Interface-mediated interactions between particles: A geometrical approach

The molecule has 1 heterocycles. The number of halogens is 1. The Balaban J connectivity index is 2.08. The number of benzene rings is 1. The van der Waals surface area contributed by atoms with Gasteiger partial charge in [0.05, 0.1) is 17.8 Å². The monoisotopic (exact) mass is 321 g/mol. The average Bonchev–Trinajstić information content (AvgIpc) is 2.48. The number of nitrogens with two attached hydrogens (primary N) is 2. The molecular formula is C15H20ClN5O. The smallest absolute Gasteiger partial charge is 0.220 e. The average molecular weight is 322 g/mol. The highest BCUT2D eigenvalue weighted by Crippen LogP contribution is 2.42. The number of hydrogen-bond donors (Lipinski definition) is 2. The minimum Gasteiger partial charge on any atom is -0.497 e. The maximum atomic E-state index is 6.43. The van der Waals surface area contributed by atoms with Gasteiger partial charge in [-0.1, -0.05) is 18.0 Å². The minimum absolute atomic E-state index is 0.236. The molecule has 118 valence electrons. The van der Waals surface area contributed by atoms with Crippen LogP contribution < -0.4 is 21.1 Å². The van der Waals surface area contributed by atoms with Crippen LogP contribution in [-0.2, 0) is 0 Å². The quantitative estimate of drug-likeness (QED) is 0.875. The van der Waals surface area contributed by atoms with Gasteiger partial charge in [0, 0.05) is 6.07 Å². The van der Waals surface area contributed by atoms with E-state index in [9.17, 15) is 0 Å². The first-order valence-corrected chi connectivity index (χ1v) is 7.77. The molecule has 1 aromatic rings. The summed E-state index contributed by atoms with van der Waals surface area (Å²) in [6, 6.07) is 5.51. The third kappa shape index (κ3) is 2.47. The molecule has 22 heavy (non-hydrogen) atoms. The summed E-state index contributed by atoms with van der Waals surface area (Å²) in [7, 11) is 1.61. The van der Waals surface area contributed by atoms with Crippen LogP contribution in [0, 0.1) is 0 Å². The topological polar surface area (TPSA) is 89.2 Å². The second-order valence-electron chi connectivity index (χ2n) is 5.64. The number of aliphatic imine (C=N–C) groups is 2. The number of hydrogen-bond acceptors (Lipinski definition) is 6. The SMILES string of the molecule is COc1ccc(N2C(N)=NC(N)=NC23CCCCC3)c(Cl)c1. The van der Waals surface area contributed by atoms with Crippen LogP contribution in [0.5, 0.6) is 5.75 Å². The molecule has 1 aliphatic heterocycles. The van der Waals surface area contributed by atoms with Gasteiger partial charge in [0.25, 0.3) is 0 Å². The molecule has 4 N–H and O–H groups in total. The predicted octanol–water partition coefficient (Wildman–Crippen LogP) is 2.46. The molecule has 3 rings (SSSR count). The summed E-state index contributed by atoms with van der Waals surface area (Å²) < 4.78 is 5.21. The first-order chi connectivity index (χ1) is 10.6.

Particles bound to an interface interact because they deform its shape. The stresses that result are fully encoded in the geometry and described by a divergence-free surface stress tensor. This stress tensor can be used to express the force on a particle as a line integral along any conveniently chosen closed contour that surrounds the particle. The resulting expression is exact (i.e., free of any “smallness” assumptions) and independent of the chosen surface parametrization. Additional surface degrees of freedom, such as vector fields describing lipid tilt, are readily included in this formalism. As an illustration, we derive the exact force for several important surface Hamiltonians in various symmetric two-particle configurations in terms of the midplane geometry; its sign is evident in certain interesting limits. Specializing to the linear regime, where the shape can be analytically determined, these general expressions yield force-distance relations, several of which have originally been derived by using an energy-based approach.